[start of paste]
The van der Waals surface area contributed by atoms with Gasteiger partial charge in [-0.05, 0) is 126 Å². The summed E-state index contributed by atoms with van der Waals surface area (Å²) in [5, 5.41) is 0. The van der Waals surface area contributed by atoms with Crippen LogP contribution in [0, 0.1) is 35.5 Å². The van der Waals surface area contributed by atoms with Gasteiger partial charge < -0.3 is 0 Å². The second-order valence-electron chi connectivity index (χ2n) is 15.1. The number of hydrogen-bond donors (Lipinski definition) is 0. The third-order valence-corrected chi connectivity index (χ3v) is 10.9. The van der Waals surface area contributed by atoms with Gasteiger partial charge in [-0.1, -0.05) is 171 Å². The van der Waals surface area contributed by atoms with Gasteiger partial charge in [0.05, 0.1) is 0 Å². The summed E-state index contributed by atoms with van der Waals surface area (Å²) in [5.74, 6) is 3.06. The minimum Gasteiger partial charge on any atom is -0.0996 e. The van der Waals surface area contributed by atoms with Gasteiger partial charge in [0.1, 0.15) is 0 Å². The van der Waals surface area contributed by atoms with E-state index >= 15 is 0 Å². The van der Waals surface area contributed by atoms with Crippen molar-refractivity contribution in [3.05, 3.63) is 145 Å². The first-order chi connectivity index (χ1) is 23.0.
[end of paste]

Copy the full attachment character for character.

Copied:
The van der Waals surface area contributed by atoms with Gasteiger partial charge in [-0.05, 0) is 126 Å². The summed E-state index contributed by atoms with van der Waals surface area (Å²) in [5, 5.41) is 0. The van der Waals surface area contributed by atoms with Crippen LogP contribution in [0, 0.1) is 35.5 Å². The van der Waals surface area contributed by atoms with Gasteiger partial charge < -0.3 is 0 Å². The second-order valence-electron chi connectivity index (χ2n) is 15.1. The number of hydrogen-bond donors (Lipinski definition) is 0. The third-order valence-corrected chi connectivity index (χ3v) is 10.9. The van der Waals surface area contributed by atoms with Gasteiger partial charge in [-0.1, -0.05) is 171 Å². The van der Waals surface area contributed by atoms with Gasteiger partial charge in [0.05, 0.1) is 0 Å². The summed E-state index contributed by atoms with van der Waals surface area (Å²) in [5.74, 6) is 3.06. The minimum Gasteiger partial charge on any atom is -0.0996 e. The van der Waals surface area contributed by atoms with Gasteiger partial charge in [0.1, 0.15) is 0 Å². The van der Waals surface area contributed by atoms with E-state index >= 15 is 0 Å². The van der Waals surface area contributed by atoms with Crippen molar-refractivity contribution in [3.05, 3.63) is 145 Å². The first-order chi connectivity index (χ1) is 23.0.